April 2, 2015, Maundy Thursday: John 13:1-17, 31b-35
John 13 begins with imminent betrayal, suffering, and death. Understandably, we tend to envision the scene with somber images. Sobriety is called for; the cross and the bitter irony of Jesus being “raised up” are at hand. We are about to be told a strict commandment, which we’d better obey or else become another Judas. Maundy means commandment; it’s Commandment Thursday. Jesus’ expression should be serious. Or perhaps we imagine he is already exhausted from the agony to come, barely hanging on, waiting for it all to be over.
I wonder if we overlook Jesus’ joy. On a wooded hill in Baguio, a city in the mountains of the Philippines, there is a large wooden crucifix. Jesus’ feet and left hand are nailed to the light, reddish-brown wood. But his right hand is reaching out to those who come to the cross. His palm is up toward the heavens; he is inviting us to be with him, indeed even to join him on the cross. And he has the most wonderful, delight-filled smile. It is not the raptured agony-ecstasy of holy pain; it is a countenance of persuasive gladness.
Over the years, I developed a confused understanding of what we are supposed to do in church this particular night. I can remember going to a number of different events and services on the Thursday before Easter. At seders we celebrated the Passover feast (as per the assigned Exodus reading). Communion services in fellowship halls recalled the institution of the Lord’s Supper (see the scheduled lesson from 1 Corinthians). Foot washing reenacted Jesus’ humble gesture. During Tenebrae services, church leaders read texts solemnly and extinguished candles one by one. Amid such services, someone would read the words of Jesus in strict liturgical monotone and tell us to love one another. We all went home, not really needing a Good Friday service since Jesus was pretty much already up on the cross.
How have I presented this passage over my years as a pastor? What do my own facial expression and tone of voice convey? Jesus addresses the disciples as “little children,” and I wonder if my experience as a parent has been influential. Am I like an annoyed father who groans out “love one another” the same way I might plead for children to get along? Am I thinking about a conflict with someone in the congregation, someone I am having a hard time loving, and so my expression conveys guilt and inadequacy? Or maybe I think this is a great opportunity to reenergize the congregation and get it more involved in the local food pantry, and so I belt out, “Love one another!” I wonder what the countenance of Jesus was like that night.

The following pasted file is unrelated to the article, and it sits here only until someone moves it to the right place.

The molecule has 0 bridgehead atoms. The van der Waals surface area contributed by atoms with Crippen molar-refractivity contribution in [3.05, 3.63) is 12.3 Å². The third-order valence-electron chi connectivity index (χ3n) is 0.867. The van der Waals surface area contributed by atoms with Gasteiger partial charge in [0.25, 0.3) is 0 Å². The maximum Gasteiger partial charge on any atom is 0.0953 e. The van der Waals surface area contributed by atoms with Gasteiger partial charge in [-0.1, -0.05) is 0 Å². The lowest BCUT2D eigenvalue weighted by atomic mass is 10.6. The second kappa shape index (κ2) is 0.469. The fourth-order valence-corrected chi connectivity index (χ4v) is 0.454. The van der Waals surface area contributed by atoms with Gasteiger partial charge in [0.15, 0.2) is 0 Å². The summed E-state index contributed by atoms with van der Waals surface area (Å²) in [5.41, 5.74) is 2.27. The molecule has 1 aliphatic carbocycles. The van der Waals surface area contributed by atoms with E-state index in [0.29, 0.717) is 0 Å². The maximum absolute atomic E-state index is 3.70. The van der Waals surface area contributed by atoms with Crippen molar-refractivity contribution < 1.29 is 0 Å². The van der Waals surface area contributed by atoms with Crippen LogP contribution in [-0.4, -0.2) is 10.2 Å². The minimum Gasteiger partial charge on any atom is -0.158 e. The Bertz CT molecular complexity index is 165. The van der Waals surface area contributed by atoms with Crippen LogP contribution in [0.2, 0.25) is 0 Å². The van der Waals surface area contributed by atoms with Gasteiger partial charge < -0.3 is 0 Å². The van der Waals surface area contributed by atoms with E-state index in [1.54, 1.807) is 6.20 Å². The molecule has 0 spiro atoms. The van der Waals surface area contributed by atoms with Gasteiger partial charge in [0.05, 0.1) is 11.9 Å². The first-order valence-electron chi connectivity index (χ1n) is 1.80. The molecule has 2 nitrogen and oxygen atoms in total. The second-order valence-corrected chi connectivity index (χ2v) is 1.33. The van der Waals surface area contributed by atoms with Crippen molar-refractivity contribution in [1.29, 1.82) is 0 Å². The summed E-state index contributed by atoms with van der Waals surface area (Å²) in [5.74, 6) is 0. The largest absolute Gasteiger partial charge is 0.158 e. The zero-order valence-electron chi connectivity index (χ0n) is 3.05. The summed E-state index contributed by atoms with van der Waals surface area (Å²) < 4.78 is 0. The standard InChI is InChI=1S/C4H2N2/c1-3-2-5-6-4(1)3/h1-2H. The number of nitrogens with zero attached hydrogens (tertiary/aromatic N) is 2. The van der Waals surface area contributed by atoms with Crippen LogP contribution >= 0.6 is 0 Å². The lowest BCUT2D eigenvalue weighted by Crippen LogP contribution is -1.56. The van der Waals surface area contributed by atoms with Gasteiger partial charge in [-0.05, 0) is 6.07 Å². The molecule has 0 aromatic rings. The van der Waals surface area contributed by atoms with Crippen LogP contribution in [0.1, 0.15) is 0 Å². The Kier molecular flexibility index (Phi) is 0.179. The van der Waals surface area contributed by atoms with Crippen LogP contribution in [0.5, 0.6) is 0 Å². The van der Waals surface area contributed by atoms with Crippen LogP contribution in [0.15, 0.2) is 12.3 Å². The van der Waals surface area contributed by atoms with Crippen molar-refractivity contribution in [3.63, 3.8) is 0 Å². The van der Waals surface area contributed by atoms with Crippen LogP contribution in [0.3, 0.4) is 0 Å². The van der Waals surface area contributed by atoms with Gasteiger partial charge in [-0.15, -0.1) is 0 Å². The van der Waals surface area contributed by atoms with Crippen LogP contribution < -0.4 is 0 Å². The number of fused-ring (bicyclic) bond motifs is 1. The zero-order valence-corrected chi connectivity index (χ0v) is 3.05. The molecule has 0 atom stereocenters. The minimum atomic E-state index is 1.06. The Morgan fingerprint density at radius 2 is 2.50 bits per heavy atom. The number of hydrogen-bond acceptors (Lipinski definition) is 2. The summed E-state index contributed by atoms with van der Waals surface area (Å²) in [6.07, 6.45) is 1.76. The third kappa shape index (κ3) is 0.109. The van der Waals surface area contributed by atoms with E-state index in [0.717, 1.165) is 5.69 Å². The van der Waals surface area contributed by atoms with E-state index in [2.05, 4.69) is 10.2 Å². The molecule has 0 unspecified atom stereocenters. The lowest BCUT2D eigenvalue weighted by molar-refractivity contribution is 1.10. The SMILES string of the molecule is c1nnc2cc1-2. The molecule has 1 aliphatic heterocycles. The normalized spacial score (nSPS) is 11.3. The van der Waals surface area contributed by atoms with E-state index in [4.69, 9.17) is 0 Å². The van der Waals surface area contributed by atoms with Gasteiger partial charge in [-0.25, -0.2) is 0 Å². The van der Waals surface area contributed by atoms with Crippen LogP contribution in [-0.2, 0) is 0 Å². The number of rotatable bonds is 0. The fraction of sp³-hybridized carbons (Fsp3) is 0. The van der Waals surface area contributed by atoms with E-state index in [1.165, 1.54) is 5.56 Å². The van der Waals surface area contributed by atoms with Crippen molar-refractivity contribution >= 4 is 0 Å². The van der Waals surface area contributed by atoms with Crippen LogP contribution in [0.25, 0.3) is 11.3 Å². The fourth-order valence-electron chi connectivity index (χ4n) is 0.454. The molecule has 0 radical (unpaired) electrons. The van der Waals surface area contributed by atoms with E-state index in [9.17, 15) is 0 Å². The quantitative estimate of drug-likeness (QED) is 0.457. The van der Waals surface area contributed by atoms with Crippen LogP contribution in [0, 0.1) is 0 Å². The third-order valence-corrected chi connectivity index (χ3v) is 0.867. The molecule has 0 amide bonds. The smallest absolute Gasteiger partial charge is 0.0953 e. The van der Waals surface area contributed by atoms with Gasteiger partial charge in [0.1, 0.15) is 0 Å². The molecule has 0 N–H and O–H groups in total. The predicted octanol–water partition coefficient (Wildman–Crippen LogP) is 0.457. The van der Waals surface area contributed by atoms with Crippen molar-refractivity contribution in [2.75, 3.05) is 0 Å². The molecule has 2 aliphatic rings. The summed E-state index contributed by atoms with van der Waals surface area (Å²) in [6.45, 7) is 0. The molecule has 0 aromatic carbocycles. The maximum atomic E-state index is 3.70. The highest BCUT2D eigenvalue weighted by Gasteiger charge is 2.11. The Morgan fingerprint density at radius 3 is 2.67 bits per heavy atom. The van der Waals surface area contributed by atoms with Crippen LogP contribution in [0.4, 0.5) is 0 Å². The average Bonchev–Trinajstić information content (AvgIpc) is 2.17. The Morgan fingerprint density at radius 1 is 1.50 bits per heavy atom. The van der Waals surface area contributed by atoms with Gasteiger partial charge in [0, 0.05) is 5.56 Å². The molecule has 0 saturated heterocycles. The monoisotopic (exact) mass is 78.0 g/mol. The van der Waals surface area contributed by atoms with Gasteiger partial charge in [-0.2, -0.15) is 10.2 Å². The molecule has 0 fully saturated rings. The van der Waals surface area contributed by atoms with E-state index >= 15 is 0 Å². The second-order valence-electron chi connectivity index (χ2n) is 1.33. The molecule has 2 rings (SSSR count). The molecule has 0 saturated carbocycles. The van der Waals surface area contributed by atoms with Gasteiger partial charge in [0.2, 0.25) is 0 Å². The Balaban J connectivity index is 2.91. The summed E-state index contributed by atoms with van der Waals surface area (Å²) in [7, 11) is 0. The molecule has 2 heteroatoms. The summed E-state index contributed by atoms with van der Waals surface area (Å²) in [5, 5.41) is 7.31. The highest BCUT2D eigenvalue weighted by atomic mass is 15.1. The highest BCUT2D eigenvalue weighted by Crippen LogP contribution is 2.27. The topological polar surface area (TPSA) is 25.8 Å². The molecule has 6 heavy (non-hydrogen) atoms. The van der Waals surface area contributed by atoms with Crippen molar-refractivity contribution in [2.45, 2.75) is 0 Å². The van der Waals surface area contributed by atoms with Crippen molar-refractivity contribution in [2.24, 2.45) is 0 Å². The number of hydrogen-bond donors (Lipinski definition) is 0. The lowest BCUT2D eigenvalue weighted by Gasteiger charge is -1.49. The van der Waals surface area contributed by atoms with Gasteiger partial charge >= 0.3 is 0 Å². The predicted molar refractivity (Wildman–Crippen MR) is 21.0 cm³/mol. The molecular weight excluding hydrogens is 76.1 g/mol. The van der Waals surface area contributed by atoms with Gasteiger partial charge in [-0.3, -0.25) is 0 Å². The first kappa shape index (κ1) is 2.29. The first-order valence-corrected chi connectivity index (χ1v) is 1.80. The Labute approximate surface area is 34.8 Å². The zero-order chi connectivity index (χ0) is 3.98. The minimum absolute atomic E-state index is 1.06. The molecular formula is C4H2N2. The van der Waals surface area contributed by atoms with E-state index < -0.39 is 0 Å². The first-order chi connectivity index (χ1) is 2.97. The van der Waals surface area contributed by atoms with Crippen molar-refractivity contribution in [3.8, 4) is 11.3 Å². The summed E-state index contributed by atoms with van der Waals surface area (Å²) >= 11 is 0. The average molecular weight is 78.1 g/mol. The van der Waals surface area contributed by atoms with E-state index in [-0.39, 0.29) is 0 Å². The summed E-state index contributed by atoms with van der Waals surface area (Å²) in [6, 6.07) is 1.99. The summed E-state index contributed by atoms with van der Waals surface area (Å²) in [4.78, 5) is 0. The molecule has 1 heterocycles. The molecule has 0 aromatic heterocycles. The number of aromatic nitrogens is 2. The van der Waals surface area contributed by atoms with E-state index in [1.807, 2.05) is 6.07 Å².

One problem here is that the lectionary gives us only the beginning of Jesus’ farewell discourse. His later words in chapters 14–17 clarify the provocative washing of feet and declaring of a new commandment. He speaks of joy: “If you keep my commandments, you will abide in my love. . . . I have said these things to you so that my joy may be in you, and that your joy may be complete” (15:10–11). Earlier in John, he speaks evocatively of abundant life (10:10).
And in the Maundy Thursday reading, Peter boldly calls for a full shower instead of just a foot washing. At some level Peter is already aware of what Jesus makes explicit in chapter 14: that Jesus is indeed the way, the truth, and the life and that to be separated from him would be simply unbearable. Yes, there is to be betrayal, abandonment, suffering, and death, but this is all a part of the glorification of God. The atmosphere is victory; joy most certainly will be complete. Sorrow will be turned to joy, just as the travails of childbirth lead to delight in the newborn (16:20–22). The words and gestures of our Maundy Thursday lesson are part of the fullness of joy that awaits the disciples—the joy that Jesus also extends to the church.
If this is why Jesus has gathered them together, what might we infer about his countenance? And how might this interpretive question shape the way readers present the Gospel in worship?
Is Jesus enjoying a wonderful, deeply purposeful final gathering before his agony? (Luke states in 22:15 that Jesus is “eagerly” looking forward to the meal they will share together.) Might we imagine Jesus with a joy-filled smile? Much depends on what we think of life with God—or, to use John’s language, of abiding in Jesus as he abides in us. Is loving one another something we’ve got to do, or something we get to do—something we can do only because God in Christ has already loved us?
The Jesus hanging from the cross on that hilltop extends his right hand toward us and draws us toward him. His face is alive with expectation—he is eager to share a new way of living abundantly with us. And so he gives us a commandment, but not one that requires grim, stoic obedience. The love Jesus invites us into is wonderful. We get to put aside all the wearying vanities and nonsense of life. We are becoming no longer Jesus’ servants but his friends (15:15).
Theologians sometimes understand the Trinity as mutually indwelling love, and Jesus is beckoning us into this joyous, divine abiding-in-one-another. Is it too much to imagine that on this night the Lord is joyful as he gives us the blessing of Numbers 6? He blesses and keeps us, makes his face to shine upon us, lifts his countenance upon us, and gives us peace.